The Equity Factor

Austin Summer Camp Brings STEM to Kids and Grandma Too

Skillpoint Alliance launches its first multigenerational series to lift entire families out of poverty.

Austin’s future STEM innovators hard at work (Credit: Skillpoint Alliance)

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“We want families to talk about STEM,” says Amanda Longtain, director of programs at Austin’s Skillpoint Alliance. “We want people to know that it’s all around them. I feel like there’s a lack of understanding when it comes to the acronym. A lot of people feel like it’s difficult, but it’s the toothbrush; it’s the cereal box; it’s the chair you sit in.”

Skillpoint Alliance was founded 20 years ago in response to a shortage of skilled local workers during the construction of Austin-Bergstrom International Airport. The organization aims to close the economic segregation gap in Austin — one of the highest in the country.

Its core program, Gateway, provides rapid training and education for entry-level employment in fields such as construction, HVAC, electrical and machine operating. In recent years, they’ve expanded to include more project-based STEM educational programming for youth as well as adults.

“It just seemed obvious to us that we needed to combine our adult computer proficiency series and our STEM innovation camps,” says Longtain. Last week, the organization launched its first multigenerational summer series with the aim to foster family conversations about STEM careers. In each free three-week series, parents and/or grandparents will receive daily instruction on basic computer skills, while their children and teenagers (from ages three to 14) participate in hands-on projects intended to encourage STEM career paths.

Two challenges to graduation rates of Skillpoint Alliance’s adult programs have been dropouts and participants lacking childcare. This series is able to address both barriers simultaneously. Concurrent instruction also has the added value of bringing conversations about tech and “making” into the home, so that when youth are choosing between middle schools or high schools, families can make guided decisions about STEM or trade pathways.

In the computer proficiency course, adults learn how to email, build their resumes, use spreadsheets for personal financing, become handy with mobile technology and practice their interviewing skills. In one of the video game design camps for the youth, children are designing their own games and finding out how circuitry and electronics work. Another camp is focused on a maker curriculum where kids learn how to use power tools safely, become familiar with the engineering design process and graduate having built a full prototype.

(Credit: Skillpoint Alliance)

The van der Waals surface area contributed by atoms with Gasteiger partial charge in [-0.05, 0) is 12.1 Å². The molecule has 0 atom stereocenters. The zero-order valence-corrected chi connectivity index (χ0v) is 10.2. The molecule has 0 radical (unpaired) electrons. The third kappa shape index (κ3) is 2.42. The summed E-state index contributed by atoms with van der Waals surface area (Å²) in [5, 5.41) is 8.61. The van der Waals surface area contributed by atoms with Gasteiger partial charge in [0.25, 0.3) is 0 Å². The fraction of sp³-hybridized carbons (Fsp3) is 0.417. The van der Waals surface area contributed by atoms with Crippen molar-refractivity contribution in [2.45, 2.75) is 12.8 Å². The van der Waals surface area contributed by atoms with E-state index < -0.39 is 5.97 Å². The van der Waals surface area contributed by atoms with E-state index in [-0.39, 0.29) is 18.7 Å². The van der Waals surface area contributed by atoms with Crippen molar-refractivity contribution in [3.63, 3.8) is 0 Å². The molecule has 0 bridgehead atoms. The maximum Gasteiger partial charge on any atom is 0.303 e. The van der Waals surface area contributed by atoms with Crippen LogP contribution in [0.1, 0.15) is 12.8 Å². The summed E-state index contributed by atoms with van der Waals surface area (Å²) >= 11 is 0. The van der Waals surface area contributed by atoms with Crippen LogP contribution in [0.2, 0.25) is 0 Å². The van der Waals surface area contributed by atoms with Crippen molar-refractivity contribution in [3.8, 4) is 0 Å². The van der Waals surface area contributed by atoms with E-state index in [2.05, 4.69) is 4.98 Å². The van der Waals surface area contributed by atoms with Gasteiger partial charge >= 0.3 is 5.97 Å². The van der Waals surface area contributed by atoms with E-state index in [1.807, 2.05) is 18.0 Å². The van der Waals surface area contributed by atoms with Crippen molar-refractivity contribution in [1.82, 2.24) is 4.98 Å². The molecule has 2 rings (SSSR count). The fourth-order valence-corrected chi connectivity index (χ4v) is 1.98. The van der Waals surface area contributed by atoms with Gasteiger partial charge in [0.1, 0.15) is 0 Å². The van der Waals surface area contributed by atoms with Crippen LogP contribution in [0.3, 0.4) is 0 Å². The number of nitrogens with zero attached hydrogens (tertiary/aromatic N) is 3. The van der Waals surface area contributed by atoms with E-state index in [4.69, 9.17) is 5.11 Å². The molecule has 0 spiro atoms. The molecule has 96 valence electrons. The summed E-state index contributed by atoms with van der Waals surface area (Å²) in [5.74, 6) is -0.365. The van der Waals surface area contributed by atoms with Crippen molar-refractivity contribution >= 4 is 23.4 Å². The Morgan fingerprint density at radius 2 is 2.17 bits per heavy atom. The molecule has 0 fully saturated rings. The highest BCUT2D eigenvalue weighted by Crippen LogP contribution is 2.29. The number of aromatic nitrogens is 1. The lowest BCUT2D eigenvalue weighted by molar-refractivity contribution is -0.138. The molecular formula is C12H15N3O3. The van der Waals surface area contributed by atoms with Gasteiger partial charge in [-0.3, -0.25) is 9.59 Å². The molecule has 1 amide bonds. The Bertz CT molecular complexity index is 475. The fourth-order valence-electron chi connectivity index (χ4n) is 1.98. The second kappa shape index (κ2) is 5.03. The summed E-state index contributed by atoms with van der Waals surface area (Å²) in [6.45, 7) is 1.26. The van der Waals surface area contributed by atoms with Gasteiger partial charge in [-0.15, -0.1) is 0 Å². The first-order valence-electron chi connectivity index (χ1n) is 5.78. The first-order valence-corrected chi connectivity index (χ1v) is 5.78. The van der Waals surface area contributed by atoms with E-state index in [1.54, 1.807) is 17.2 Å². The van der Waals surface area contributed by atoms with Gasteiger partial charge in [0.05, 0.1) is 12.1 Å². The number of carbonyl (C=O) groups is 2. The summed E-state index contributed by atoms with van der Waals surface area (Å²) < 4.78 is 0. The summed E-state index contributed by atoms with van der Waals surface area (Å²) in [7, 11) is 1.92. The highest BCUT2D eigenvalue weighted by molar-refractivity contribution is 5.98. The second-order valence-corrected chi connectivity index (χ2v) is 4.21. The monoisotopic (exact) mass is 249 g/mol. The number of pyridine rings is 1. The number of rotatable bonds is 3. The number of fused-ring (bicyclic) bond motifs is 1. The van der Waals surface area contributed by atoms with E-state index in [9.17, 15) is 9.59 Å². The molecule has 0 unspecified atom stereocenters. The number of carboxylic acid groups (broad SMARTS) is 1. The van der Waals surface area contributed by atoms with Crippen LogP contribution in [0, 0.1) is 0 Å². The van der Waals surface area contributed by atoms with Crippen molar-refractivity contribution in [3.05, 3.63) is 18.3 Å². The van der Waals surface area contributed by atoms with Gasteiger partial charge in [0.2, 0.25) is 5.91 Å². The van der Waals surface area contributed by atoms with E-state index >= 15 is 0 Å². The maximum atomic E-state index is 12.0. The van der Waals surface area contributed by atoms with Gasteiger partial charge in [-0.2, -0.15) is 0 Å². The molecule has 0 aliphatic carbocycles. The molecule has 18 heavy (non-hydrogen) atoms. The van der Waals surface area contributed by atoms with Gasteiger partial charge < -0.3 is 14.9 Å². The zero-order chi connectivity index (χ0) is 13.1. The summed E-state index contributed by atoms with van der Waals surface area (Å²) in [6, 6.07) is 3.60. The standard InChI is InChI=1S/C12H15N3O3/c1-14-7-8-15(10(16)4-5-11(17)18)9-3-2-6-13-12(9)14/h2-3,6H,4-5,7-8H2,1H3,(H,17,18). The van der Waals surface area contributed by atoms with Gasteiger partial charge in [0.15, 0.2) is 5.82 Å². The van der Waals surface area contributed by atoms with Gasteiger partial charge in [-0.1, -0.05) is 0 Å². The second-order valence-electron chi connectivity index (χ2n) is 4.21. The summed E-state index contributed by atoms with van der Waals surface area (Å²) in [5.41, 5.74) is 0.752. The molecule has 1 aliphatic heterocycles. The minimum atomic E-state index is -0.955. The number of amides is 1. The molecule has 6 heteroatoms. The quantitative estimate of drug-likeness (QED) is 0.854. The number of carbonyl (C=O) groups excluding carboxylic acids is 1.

In this first pilot year, Skillpoint Alliance has targeted the Johnston Terrace neighborhood in the East Austin corridor, as well as adjacent suburbs, targeting outreach at community events and through community organizations. “Affordability in Austin is becoming quite difficult. It’s pushing a lot of our families to the outskirts of the city,” says Longtain. “The suburbs are changing very rapidly, so we like to go in and transition and train the workforce.”

The city of Austin serves free and low-cost lunch throughout the summer at East Side Memorial High School, where the program is located this year — a strategic venue choice. After receiving morning instruction, Longtain says, “the moms, dads, grandmoms or grandpas go to the classrooms, get their kids and then they walk to the cafeteria together and share lunch. It’s been really beautiful.”

She adds that she knows at least one family where a grandmother is taking the adult computer proficiency course with her daughter while her grandchildren attend the STEM innovation camps.

“We as an organization realized that you can’t just lift one person out of poverty,” she says. “We will be much more successful if we can give entire families what they need to lift themselves out of poverty.”

The Equity Factor is made possible with the support of the Surdna Foundation.

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Alexis Stephens was Next City’s 2014-2015 equitable cities fellow. She’s written about housing, pop culture, global music subcultures, and more for publications like Shelterforce, Rolling Stone, SPIN, and MTV Iggy. She has a B.A. in urban studies from Barnard College and an M.S. in historic preservation from the University of Pennsylvania.

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Tags: jobspovertyaustin

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